Maryland to investigate death of Jordan McNair after workout

Maryland head coach fights back tears discussing McNair (1:25)

DJ Durkin is clearly emotional talking about Jordan McNair after the offensive lineman's death. (1:25)

COLLEGE PARK, Md. -- Maryland's athletic department is conducting an external review into the death of 19-year-old offensive lineman Jordan McNair, executive athletic director Damon Evans said Thursday in a brief but emotional news conference that also included coach DJ Durkin, who struggled to hold back tears as he spoke about McNair.

McNair, of Randallstown, Maryland, was hospitalized May 29 after an organized team workout and died this Wednesday. According to a GoFundMe page created on behalf of his mother, Tonya Wilson, McNair was airlifted to the R Adams Cowley Shock Trauma Center in Baltimore, where he received a liver transplant and was "fighting for his life."

"The prudent thing to do and the right thing to do when a situation like this arises is to do a review to make sure that the proper protocols were followed," Evans said. "We believe it's important to bring in an external group to conduct the review. We started that process of discussing from the moment Jordan was hospitalized, and we will have a team that will provide us the necessary feedback so we can move forward."

According to Evans, all eligible Terps gathered for a scheduled, supervised workout around 4:15 p.m. on May 29 at the team practice fields. The workouts were supervised by the strength and conditioning staff, Evans said, and certified trainers were there the whole time.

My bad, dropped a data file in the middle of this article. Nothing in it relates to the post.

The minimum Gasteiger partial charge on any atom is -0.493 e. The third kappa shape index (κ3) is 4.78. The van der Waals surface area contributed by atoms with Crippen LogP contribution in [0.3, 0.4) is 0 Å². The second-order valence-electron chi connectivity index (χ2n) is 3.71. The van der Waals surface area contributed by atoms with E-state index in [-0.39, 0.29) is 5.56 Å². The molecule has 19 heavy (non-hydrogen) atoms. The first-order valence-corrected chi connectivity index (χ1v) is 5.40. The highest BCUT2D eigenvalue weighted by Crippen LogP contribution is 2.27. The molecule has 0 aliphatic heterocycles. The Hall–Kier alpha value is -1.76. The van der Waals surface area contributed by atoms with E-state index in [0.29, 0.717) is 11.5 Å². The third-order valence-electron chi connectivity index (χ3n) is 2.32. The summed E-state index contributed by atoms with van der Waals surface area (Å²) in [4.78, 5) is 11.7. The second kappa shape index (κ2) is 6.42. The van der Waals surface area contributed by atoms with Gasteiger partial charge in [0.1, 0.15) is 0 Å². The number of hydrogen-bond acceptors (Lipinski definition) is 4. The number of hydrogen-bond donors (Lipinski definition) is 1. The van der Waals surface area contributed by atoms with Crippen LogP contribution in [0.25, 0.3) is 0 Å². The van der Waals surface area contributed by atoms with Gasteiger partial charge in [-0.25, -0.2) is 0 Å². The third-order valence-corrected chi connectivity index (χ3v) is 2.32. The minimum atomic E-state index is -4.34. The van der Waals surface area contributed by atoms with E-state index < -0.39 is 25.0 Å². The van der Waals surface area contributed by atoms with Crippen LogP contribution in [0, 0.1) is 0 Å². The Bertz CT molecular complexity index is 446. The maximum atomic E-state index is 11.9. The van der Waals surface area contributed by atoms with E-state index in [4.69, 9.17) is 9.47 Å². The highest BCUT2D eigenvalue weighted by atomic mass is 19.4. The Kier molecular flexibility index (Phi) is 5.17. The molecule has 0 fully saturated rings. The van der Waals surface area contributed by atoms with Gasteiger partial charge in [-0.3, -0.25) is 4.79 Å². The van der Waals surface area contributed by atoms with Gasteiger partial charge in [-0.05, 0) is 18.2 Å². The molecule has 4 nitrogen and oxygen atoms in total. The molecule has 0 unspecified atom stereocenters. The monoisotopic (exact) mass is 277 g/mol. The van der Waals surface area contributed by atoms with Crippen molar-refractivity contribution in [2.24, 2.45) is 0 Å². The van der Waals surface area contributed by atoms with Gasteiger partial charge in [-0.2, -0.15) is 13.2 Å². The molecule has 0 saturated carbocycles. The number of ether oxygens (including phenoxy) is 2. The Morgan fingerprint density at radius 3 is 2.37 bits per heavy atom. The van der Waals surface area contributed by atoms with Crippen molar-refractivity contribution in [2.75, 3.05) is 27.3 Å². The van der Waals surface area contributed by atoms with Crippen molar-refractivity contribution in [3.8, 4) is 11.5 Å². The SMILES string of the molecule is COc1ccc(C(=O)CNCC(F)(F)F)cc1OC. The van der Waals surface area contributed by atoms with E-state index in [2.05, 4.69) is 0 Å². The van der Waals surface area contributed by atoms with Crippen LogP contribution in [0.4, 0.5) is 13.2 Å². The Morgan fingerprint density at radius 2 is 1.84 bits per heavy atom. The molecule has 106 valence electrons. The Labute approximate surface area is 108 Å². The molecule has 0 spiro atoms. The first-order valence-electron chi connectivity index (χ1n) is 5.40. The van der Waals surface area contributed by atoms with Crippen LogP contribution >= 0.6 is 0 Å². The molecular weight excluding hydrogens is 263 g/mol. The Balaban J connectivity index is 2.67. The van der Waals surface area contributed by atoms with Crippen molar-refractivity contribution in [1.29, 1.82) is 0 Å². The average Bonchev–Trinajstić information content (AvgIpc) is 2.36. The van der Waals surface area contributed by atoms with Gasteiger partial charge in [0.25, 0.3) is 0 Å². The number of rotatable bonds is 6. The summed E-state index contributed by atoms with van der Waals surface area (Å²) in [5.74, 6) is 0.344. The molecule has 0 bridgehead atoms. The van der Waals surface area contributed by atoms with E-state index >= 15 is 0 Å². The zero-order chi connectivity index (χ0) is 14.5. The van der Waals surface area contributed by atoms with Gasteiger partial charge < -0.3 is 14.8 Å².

Evans said that it was about 80 degrees out when the workouts began and that the players were told to run 10 110-yard sprints. Evans said 6-foot-4, 325-pound McNair completed the entire workout. When he was done, Evans said, the trainers noticed that McNair was having some trouble recovering and began "providing necessary care."

"Right now I don't have the specific details as to what time that took place," Evans said, "but what I do know is that they were immediately over to him."

McNair was carted to the training room in the football team house, where he received more care and somebody called 911, Evans said. McNair was transported to the hospital around 6 p.m., according to Evans. Evans declined to provide any more details about what might have led to McNair's condition, or his exact cause of death, because of privacy requests by the family.

Evans said all of the players were given a gallon of water that morning, as well as snacks and Gatorade throughout the day, and they ate lunch around 2:30 p.m. Durkin, who sat at a table next to Frank Henn, a team physician and orthopedic surgeon, had a difficult time collecting himself. His voice cracked, and his eyes were red.

"My heart is broken," Durkin said, pausing to gather his composure before continuing, "for the reason we're all even sitting here having this press conference.

"You look for reasons. It's not reasonable that a 19-year-old should pass away. It's not reasonable that a family, his parents Marty and Tonya, should ever have to go through this. Jordan was such a tremendous person. As big as he was stature-wise, his heart was much bigger. He had a great way about him. A quiet smile. It was hard to get a word out of him. It was also hard to have a conversation with him without him bringing a smile to your own face. There's a whole team of players, coaches, staff that love him very much, and for that reason everyone is grieving right now."